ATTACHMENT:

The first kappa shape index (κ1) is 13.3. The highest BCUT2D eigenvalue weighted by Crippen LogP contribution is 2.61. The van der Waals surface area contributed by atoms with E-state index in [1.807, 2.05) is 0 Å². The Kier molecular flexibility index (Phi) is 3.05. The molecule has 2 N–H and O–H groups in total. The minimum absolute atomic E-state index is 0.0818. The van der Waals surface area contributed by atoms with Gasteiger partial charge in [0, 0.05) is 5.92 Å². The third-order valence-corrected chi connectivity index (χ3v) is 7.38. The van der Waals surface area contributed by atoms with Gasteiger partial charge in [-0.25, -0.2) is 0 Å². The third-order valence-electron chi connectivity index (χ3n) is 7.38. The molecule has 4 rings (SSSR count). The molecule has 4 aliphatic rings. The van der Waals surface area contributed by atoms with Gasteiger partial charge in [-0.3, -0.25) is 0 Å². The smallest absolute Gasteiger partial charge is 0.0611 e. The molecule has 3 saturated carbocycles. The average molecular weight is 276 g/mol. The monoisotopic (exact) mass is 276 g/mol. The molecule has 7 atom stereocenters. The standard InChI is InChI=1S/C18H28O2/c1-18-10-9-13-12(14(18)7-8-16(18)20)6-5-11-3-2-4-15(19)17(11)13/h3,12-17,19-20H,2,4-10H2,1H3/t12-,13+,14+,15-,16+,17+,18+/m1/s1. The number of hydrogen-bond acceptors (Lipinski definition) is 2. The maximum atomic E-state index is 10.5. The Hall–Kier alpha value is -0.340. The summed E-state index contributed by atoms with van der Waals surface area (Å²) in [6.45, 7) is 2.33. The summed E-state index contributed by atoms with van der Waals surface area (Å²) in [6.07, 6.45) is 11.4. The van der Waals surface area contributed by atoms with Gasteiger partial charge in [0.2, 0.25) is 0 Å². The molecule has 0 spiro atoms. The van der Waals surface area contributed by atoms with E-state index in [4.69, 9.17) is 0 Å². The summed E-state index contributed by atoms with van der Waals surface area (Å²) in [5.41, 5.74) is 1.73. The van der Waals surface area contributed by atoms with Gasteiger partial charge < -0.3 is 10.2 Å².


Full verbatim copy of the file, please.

The first kappa shape index (κ1) is 13.3. The highest BCUT2D eigenvalue weighted by Crippen LogP contribution is 2.61. The van der Waals surface area contributed by atoms with E-state index in [1.807, 2.05) is 0 Å². The Kier molecular flexibility index (Phi) is 3.05. The molecule has 2 N–H and O–H groups in total. The minimum absolute atomic E-state index is 0.0818. The van der Waals surface area contributed by atoms with Gasteiger partial charge in [0, 0.05) is 5.92 Å². The third-order valence-corrected chi connectivity index (χ3v) is 7.38. The van der Waals surface area contributed by atoms with Gasteiger partial charge in [-0.25, -0.2) is 0 Å². The third-order valence-electron chi connectivity index (χ3n) is 7.38. The molecule has 4 rings (SSSR count). The molecule has 4 aliphatic rings. The van der Waals surface area contributed by atoms with Gasteiger partial charge in [-0.3, -0.25) is 0 Å². The smallest absolute Gasteiger partial charge is 0.0611 e. The molecule has 3 saturated carbocycles. The average molecular weight is 276 g/mol. The monoisotopic (exact) mass is 276 g/mol. The molecule has 7 atom stereocenters. The standard InChI is InChI=1S/C18H28O2/c1-18-10-9-13-12(14(18)7-8-16(18)20)6-5-11-3-2-4-15(19)17(11)13/h3,12-17,19-20H,2,4-10H2,1H3/t12-,13+,14+,15-,16+,17+,18+/m1/s1. The number of hydrogen-bond acceptors (Lipinski definition) is 2. The maximum atomic E-state index is 10.5. The Hall–Kier alpha value is -0.340. The summed E-state index contributed by atoms with van der Waals surface area (Å²) in [6.45, 7) is 2.33. The summed E-state index contributed by atoms with van der Waals surface area (Å²) in [6.07, 6.45) is 11.4. The van der Waals surface area contributed by atoms with Gasteiger partial charge in [0.2, 0.25) is 0 Å². The molecule has 0 spiro atoms. The van der Waals surface area contributed by atoms with E-state index in [4.69, 9.17) is 0 Å². The summed E-state index contributed by atoms with van der Waals surface area (Å²) in [5.41, 5.74) is 1.73. The van der Waals surface area contributed by atoms with Gasteiger partial charge < -0.3 is 10.2 Å².